‘Well, you would remember them yourself, Jack. Your mother was always baking something. Ten of us in the house, and there were people dropping by all the time in those days. She felt she had to have something nice to offer them. The girls would be out here helping her, making cakes and cookies. All the talking and laughing. And a little fussing and scuffling now and then, too. Yes. But you were always off somewhere.’

‘Not always.’

‘No, not always. That’s just how it seemed to me.’

‘Sorry.’

‘Well, we missed you. That’s all.’ (Robinson 2008: 183)

Jack has returned to Gilead to seek refuge, to make peace with the past, and to nourish the frail, translucent wish to perhaps be able to create the conditions for a future family life in Gilead with the wife and son he had to leave behind. Perhaps he can sober up and find a job here despite his well-known thieving past; perhaps his traditionalist family and the people of Gilead will be able to accept his marriage to a woman of colour. The novel slowly paints the complicated, multi-layered weave of a family’s life, its countless threads and colour nuances – obligations, shared lives and memories, the different worldviews and values of older and younger generations, familiarity and awkwardness, belonging and estrangement, vulnerability and strength, acceptance and condemnation, seeing and blindness. Of trying, succeeding, failing, forgiving and trying again.

At some point, it is revealed that when Jack as a child ‘always was off somewhere’, as his father puts it, Jack was in fact often very close by the house, hiding and hoping to be found, but he never was. This information creates a new context for the dialogue above, changing the meaning and ethical significance of his father’s words. Now the reader can start to question the family narrative about Jack and for instance wonder ‘if his father and the rest of the family really missed him that much, surely, they could have located the child?’ As we learn more, it becomes clear that Jack is partly hidden from his father, even when he stands right in front of him and tries to tell him about his life, about his longing for ‘the pleasures of family life’ which he, his wife and child are denied due to the racism of their society.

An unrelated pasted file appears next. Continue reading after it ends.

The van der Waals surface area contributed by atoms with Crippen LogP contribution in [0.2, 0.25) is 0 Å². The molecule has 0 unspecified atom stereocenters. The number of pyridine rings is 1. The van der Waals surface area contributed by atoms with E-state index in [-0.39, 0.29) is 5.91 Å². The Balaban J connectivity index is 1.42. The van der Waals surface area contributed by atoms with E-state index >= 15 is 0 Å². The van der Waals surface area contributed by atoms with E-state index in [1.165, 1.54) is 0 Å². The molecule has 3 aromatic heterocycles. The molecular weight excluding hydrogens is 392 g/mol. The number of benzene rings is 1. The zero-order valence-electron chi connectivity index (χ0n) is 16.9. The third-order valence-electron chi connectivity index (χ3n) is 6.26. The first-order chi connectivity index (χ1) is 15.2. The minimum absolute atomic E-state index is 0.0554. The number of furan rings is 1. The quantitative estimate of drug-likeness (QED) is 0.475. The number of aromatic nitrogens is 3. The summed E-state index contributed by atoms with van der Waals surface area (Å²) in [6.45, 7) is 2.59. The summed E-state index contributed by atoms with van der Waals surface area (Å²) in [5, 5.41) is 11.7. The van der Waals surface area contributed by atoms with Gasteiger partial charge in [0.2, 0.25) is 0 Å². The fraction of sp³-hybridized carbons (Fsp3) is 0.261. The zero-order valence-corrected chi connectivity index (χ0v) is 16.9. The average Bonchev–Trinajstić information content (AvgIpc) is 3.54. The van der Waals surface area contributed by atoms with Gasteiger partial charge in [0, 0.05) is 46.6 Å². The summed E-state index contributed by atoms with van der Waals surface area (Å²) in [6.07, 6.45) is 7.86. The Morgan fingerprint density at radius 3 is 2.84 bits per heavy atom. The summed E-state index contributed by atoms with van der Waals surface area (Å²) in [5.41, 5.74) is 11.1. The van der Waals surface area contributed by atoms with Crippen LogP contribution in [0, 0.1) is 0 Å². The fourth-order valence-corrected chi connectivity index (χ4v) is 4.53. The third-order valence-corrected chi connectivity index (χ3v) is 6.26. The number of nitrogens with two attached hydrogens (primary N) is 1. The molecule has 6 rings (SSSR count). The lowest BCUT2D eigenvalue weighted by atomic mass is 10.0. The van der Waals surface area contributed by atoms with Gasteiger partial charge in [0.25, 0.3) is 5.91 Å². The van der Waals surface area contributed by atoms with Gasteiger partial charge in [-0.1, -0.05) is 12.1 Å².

There can be certainty that what unfolded in this or that situation was care or cruelty. However, questions as to what is and what was the ethically salient context and characteristics of a situation often do arise, and what was ethically at stake also often remains unsettled. One of the strengths of Home is that it, like life, leaves us with questions in search of an answer.

  • 3.

    Thirdly, we have the kind of situations where questions regarding how to delimit the ethically relevant context, the important facts, the meaning of events, etc., not only do not arise (as a general, empirical trait of human life), but where raising them would also lack a clear sense. ‘There are cases where doubt is reasonable’, Wittgenstein reminds us. He continues: ‘but others where it seems logically impossible’ (Wittgenstein 2016, §454, my italics). Such situations can be seen as a sub-group of the type mentioned above under 1).

If my neighbour clearly saw the incident with the ball, child and car from his window and had realised that the child would have been run over if had I not acted, yet still came over to me afterwards to question whether my task was to save the child and declared I ought to have left her to her own devices and come to his place for a cup of coffee instead – then what? Then his remarks would be uncannily unintelligible to me (‘what do you mean, have left her to …?’). To question that the demand of this situation was to save the child not only lacks sense, but would also make it difficult to figure out how to respond to the neighbour: Has he gone temporarily mad? Is he making an inappropriate joke in a failed attempt to make me relax again? Is he a psychopath? Is he dangerous? (see for example Pleasants 2008).